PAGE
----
Chicago Mechanic Strike Continues

Tim Healey
by Tim Healey
chicago mechanic strike continues

Technicians at over 50 dealerships in and around Chicago are now in their second week on strike.

They’re fighting with the Chicago New Car Dealer Committee, which represents the 56 dealers involved, as they negotiate their next four-year contract.

The mechanics/technicians are represented by the International Association of Machinists and Aerospace Workers and are members of Local 701. Meanwhile, the Chicago Automobile Trade Association is not part of the negotiations but says it supports its members who are part of the New Car Dealer Committee (NCDC).

(Full disclosure: I’ve done paid and unpaid work for CATA in the past, before TTAC, and have guested on their car-talk radio show during my time here).

Local 701 claims the NCDC is keeping the strike going by not responding to the union’s rejection of its most recent proposal.

The union wants the NCDC to pay for some contributions set up by the union’s Health and Welfare Fund and to not offer any contracts that include “most favored nation” language. It also wants the NCDC to not make it easier to reduce a skilled worker’s guaranteed weekly pay if the worker isn’t meeting expectations due to extenuating circumstances. Extenuating circumstances such as a COVID-related shut down, for example.

From Automotive News: “We’ve told the NCDC we are happy to return to the table when it can realign its positions with [union members’] demands.”

Dave Sloan, the president of CATA, said dealers asked for a counterproposal during the strike’s first week and that the NCDC was prepared to meet but the union didn’t show up.

“As we wait, there are about 800 of our dealers’ technicians out on strike, walking the picket line, sitting in the driving rain and wilting in the hot sun, not getting a paycheck, wondering when their union will get back to the negotiating table,” Sloan said in a statement.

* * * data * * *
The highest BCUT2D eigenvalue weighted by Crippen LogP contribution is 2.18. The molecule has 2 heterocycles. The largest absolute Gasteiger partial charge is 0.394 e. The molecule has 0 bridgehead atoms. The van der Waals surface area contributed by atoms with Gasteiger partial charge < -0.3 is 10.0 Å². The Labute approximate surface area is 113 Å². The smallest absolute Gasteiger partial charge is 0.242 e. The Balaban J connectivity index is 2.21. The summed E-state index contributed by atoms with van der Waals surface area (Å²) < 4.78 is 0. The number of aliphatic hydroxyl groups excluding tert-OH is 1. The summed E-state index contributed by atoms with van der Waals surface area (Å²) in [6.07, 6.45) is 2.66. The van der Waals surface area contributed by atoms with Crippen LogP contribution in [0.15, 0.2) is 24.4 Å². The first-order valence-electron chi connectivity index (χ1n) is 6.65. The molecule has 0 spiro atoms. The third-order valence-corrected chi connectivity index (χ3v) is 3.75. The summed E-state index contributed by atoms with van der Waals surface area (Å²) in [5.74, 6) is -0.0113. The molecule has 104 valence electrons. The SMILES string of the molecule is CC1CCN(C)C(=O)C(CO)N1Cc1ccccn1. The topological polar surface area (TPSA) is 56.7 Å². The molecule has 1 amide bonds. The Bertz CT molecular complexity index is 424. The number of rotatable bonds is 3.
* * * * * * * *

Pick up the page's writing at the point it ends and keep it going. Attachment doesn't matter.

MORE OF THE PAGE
The strike began on August 2nd. Ninety-seven percent of the union’s members voted to reject the NCDC’s proposal and go on strike. The two sides had been bargaining for months, and the NCDC offered its contract proposal on July 31.

This follows a seven-and-half-week strike in 2017 by the same union after similar contract disagreements.

[Image: John Kershner/]

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  • SoCalMikester SoCalMikester on Aug 13, 2021

    an uncle of mine died in florida yesterday. from covid. if anyone deserved it, that POS did. immunosuppressed and 80 years old. from what i understand, he posted a lot of racist stuff on facebook, as well as squatting in my grandparents house when they passed. nothing of value was lost

  • Socrates77 Socrates77 on Aug 13, 2021

    There was a time when we needed unions, when companies like the coal industry would endangered and overworked the poor rural employees. A lot of them died of cancer. Now we don't need them we have laws that protect workers, unions are now greedy and corrupt. And has made employees lazy and overpaid.

    • See 1 previous
    • Kris86 Kris86 on Aug 16, 2021

      What laws are your referring to that protect a tech? They often work 40+ hours and aren’t paid for the time. Their pay is not always based on their skills. It’s based on the ability of someone else to sell the needed work to a customer, the dispatcher handing out work fairly, the warranty clerk getting the claim filed correctly, parts dept having parts in stock or the ability to get them quickly… The NCDC wants to include a MFN clause that basically says that they can promise anything that they want to get the techs to sign the contract and then cherry pick and change any part of the contract at any time during the next 4 years if the union has any other contract with any other dealer or dealer group if the clause is more favorable to the dealer. However, the NCDC will not allow a similar clause that would allow the Union to change any clause that might be more favorable to the techs

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